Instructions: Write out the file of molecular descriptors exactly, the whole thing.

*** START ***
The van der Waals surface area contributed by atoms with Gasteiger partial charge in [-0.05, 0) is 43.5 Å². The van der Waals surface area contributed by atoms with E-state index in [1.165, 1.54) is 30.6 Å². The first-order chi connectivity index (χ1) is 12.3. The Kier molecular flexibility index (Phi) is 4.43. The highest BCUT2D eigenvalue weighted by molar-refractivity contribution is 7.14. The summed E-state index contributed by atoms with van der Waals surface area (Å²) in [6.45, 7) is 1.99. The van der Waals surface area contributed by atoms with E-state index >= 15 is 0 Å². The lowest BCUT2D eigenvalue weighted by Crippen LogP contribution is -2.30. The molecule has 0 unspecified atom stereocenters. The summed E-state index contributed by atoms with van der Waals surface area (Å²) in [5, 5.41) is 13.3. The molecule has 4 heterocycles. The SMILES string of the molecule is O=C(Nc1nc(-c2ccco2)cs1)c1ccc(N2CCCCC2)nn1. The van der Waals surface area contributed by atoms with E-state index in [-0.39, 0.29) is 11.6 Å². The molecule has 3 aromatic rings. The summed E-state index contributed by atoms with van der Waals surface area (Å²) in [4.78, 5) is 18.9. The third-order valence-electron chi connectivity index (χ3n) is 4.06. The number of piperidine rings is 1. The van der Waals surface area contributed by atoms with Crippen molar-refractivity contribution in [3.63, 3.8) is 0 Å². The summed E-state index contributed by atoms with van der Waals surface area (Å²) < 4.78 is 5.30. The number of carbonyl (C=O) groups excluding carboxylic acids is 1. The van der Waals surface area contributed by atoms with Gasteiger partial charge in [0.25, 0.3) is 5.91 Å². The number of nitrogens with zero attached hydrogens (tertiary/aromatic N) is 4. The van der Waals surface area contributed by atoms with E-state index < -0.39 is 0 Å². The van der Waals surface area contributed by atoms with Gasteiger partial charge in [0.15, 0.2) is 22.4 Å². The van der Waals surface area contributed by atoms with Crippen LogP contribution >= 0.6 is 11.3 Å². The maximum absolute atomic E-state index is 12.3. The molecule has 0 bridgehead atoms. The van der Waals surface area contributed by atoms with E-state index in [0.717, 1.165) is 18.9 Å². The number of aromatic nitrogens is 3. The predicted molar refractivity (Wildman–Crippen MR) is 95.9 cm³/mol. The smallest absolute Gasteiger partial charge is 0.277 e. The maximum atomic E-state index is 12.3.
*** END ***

The van der Waals surface area contributed by atoms with Gasteiger partial charge in [-0.05, 0) is 43.5 Å². The van der Waals surface area contributed by atoms with E-state index in [1.165, 1.54) is 30.6 Å². The first-order chi connectivity index (χ1) is 12.3. The Kier molecular flexibility index (Phi) is 4.43. The highest BCUT2D eigenvalue weighted by molar-refractivity contribution is 7.14. The summed E-state index contributed by atoms with van der Waals surface area (Å²) in [6.45, 7) is 1.99. The van der Waals surface area contributed by atoms with E-state index >= 15 is 0 Å². The lowest BCUT2D eigenvalue weighted by Crippen LogP contribution is -2.30. The molecule has 0 unspecified atom stereocenters. The summed E-state index contributed by atoms with van der Waals surface area (Å²) in [5, 5.41) is 13.3. The molecule has 4 heterocycles. The SMILES string of the molecule is O=C(Nc1nc(-c2ccco2)cs1)c1ccc(N2CCCCC2)nn1. The van der Waals surface area contributed by atoms with E-state index in [-0.39, 0.29) is 11.6 Å². The molecule has 3 aromatic rings. The summed E-state index contributed by atoms with van der Waals surface area (Å²) in [4.78, 5) is 18.9. The third-order valence-electron chi connectivity index (χ3n) is 4.06. The number of piperidine rings is 1. The van der Waals surface area contributed by atoms with Crippen molar-refractivity contribution in [3.63, 3.8) is 0 Å². The summed E-state index contributed by atoms with van der Waals surface area (Å²) < 4.78 is 5.30. The number of carbonyl (C=O) groups excluding carboxylic acids is 1. The van der Waals surface area contributed by atoms with Gasteiger partial charge in [0.25, 0.3) is 5.91 Å². The number of nitrogens with zero attached hydrogens (tertiary/aromatic N) is 4. The van der Waals surface area contributed by atoms with E-state index < -0.39 is 0 Å². The van der Waals surface area contributed by atoms with Gasteiger partial charge in [0.15, 0.2) is 22.4 Å². The van der Waals surface area contributed by atoms with Crippen LogP contribution >= 0.6 is 11.3 Å². The maximum absolute atomic E-state index is 12.3. The molecule has 0 bridgehead atoms. The van der Waals surface area contributed by atoms with E-state index in [0.717, 1.165) is 18.9 Å². The number of aromatic nitrogens is 3. The predicted molar refractivity (Wildman–Crippen MR) is 95.9 cm³/mol. The smallest absolute Gasteiger partial charge is 0.277 e. The maximum atomic E-state index is 12.3.